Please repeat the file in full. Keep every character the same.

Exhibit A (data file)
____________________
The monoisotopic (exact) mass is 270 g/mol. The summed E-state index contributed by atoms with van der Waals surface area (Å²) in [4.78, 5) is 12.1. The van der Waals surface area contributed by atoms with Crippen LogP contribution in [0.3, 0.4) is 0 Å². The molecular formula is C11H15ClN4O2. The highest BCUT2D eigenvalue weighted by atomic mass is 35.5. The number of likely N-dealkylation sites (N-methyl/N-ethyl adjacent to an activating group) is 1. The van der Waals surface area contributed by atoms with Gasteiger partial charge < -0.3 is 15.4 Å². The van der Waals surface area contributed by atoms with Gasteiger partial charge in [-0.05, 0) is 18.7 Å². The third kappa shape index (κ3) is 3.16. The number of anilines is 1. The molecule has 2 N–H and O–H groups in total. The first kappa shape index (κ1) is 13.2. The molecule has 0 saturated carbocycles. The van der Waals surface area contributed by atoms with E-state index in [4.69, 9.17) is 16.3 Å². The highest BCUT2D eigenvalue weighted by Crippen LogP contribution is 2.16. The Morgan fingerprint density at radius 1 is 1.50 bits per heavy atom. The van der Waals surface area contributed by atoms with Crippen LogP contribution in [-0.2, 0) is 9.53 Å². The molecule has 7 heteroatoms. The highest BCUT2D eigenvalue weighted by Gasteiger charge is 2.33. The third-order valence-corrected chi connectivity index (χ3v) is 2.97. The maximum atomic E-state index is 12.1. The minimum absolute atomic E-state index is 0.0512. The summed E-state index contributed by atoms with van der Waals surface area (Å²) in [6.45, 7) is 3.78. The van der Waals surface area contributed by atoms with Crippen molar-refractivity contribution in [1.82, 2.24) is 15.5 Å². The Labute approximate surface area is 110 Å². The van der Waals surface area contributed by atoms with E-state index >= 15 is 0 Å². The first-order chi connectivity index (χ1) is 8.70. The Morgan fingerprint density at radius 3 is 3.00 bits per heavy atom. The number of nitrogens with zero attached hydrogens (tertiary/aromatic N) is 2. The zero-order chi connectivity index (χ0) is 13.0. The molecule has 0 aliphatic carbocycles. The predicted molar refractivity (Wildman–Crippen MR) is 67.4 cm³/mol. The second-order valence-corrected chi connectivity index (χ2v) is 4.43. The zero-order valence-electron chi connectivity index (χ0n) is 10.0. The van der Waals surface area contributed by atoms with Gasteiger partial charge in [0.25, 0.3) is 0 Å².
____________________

The monoisotopic (exact) mass is 270 g/mol. The summed E-state index contributed by atoms with van der Waals surface area (Å²) in [4.78, 5) is 12.1. The van der Waals surface area contributed by atoms with Crippen LogP contribution in [0.3, 0.4) is 0 Å². The molecular formula is C11H15ClN4O2. The highest BCUT2D eigenvalue weighted by atomic mass is 35.5. The number of likely N-dealkylation sites (N-methyl/N-ethyl adjacent to an activating group) is 1. The van der Waals surface area contributed by atoms with Gasteiger partial charge < -0.3 is 15.4 Å². The van der Waals surface area contributed by atoms with Gasteiger partial charge in [-0.05, 0) is 18.7 Å². The third kappa shape index (κ3) is 3.16. The number of anilines is 1. The molecule has 2 N–H and O–H groups in total. The first kappa shape index (κ1) is 13.2. The molecule has 0 saturated carbocycles. The van der Waals surface area contributed by atoms with E-state index in [4.69, 9.17) is 16.3 Å². The highest BCUT2D eigenvalue weighted by Crippen LogP contribution is 2.16. The Morgan fingerprint density at radius 1 is 1.50 bits per heavy atom. The van der Waals surface area contributed by atoms with Crippen LogP contribution in [-0.2, 0) is 9.53 Å². The molecule has 7 heteroatoms. The highest BCUT2D eigenvalue weighted by Gasteiger charge is 2.33. The third-order valence-corrected chi connectivity index (χ3v) is 2.97. The maximum atomic E-state index is 12.1. The minimum absolute atomic E-state index is 0.0512. The summed E-state index contributed by atoms with van der Waals surface area (Å²) in [6.45, 7) is 3.78. The van der Waals surface area contributed by atoms with Crippen molar-refractivity contribution in [1.82, 2.24) is 15.5 Å². The Labute approximate surface area is 110 Å². The van der Waals surface area contributed by atoms with E-state index >= 15 is 0 Å². The first-order chi connectivity index (χ1) is 8.70. The Morgan fingerprint density at radius 3 is 3.00 bits per heavy atom. The number of nitrogens with zero attached hydrogens (tertiary/aromatic N) is 2. The zero-order chi connectivity index (χ0) is 13.0. The molecule has 0 aliphatic carbocycles. The predicted molar refractivity (Wildman–Crippen MR) is 67.4 cm³/mol. The second-order valence-corrected chi connectivity index (χ2v) is 4.43. The zero-order valence-electron chi connectivity index (χ0n) is 10.0. The van der Waals surface area contributed by atoms with Gasteiger partial charge in [0.25, 0.3) is 0 Å².